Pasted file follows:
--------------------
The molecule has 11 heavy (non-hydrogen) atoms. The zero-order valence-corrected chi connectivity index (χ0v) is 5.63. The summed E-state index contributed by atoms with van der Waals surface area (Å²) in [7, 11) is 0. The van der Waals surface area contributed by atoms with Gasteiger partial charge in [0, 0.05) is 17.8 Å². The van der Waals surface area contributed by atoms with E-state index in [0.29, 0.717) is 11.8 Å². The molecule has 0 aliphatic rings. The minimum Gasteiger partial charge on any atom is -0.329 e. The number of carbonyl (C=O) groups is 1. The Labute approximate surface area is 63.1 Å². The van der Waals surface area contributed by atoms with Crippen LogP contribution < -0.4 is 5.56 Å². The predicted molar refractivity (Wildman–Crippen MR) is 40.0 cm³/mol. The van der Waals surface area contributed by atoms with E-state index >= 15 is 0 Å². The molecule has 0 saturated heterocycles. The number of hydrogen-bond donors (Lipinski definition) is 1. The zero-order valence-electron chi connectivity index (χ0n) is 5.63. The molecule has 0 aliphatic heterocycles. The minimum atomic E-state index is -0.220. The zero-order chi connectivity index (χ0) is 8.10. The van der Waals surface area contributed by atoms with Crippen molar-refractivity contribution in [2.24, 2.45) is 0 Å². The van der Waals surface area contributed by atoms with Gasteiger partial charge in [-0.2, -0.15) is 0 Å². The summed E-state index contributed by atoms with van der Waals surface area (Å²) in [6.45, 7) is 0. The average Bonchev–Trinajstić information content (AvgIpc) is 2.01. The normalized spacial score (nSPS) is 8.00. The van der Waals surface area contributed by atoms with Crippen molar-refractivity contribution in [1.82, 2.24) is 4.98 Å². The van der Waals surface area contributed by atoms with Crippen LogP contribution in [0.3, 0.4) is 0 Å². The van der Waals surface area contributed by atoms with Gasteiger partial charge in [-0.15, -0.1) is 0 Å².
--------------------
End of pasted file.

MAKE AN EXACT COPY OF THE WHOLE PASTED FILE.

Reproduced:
The molecule has 11 heavy (non-hydrogen) atoms. The zero-order valence-corrected chi connectivity index (χ0v) is 5.63. The summed E-state index contributed by atoms with van der Waals surface area (Å²) in [7, 11) is 0. The van der Waals surface area contributed by atoms with Gasteiger partial charge in [0, 0.05) is 17.8 Å². The van der Waals surface area contributed by atoms with E-state index in [0.29, 0.717) is 11.8 Å². The molecule has 0 aliphatic rings. The minimum Gasteiger partial charge on any atom is -0.329 e. The number of carbonyl (C=O) groups is 1. The Labute approximate surface area is 63.1 Å². The van der Waals surface area contributed by atoms with Crippen LogP contribution < -0.4 is 5.56 Å². The predicted molar refractivity (Wildman–Crippen MR) is 40.0 cm³/mol. The van der Waals surface area contributed by atoms with E-state index >= 15 is 0 Å². The molecule has 0 saturated heterocycles. The number of hydrogen-bond donors (Lipinski definition) is 1. The zero-order valence-electron chi connectivity index (χ0n) is 5.63. The molecule has 0 aliphatic heterocycles. The minimum atomic E-state index is -0.220. The zero-order chi connectivity index (χ0) is 8.10. The van der Waals surface area contributed by atoms with Crippen molar-refractivity contribution in [2.24, 2.45) is 0 Å². The van der Waals surface area contributed by atoms with Gasteiger partial charge in [-0.2, -0.15) is 0 Å². The summed E-state index contributed by atoms with van der Waals surface area (Å²) in [6.45, 7) is 0. The average Bonchev–Trinajstić information content (AvgIpc) is 2.01. The normalized spacial score (nSPS) is 8.00. The van der Waals surface area contributed by atoms with Crippen molar-refractivity contribution in [1.82, 2.24) is 4.98 Å². The van der Waals surface area contributed by atoms with Crippen LogP contribution in [0.3, 0.4) is 0 Å². The van der Waals surface area contributed by atoms with Gasteiger partial charge in [-0.15, -0.1) is 0 Å².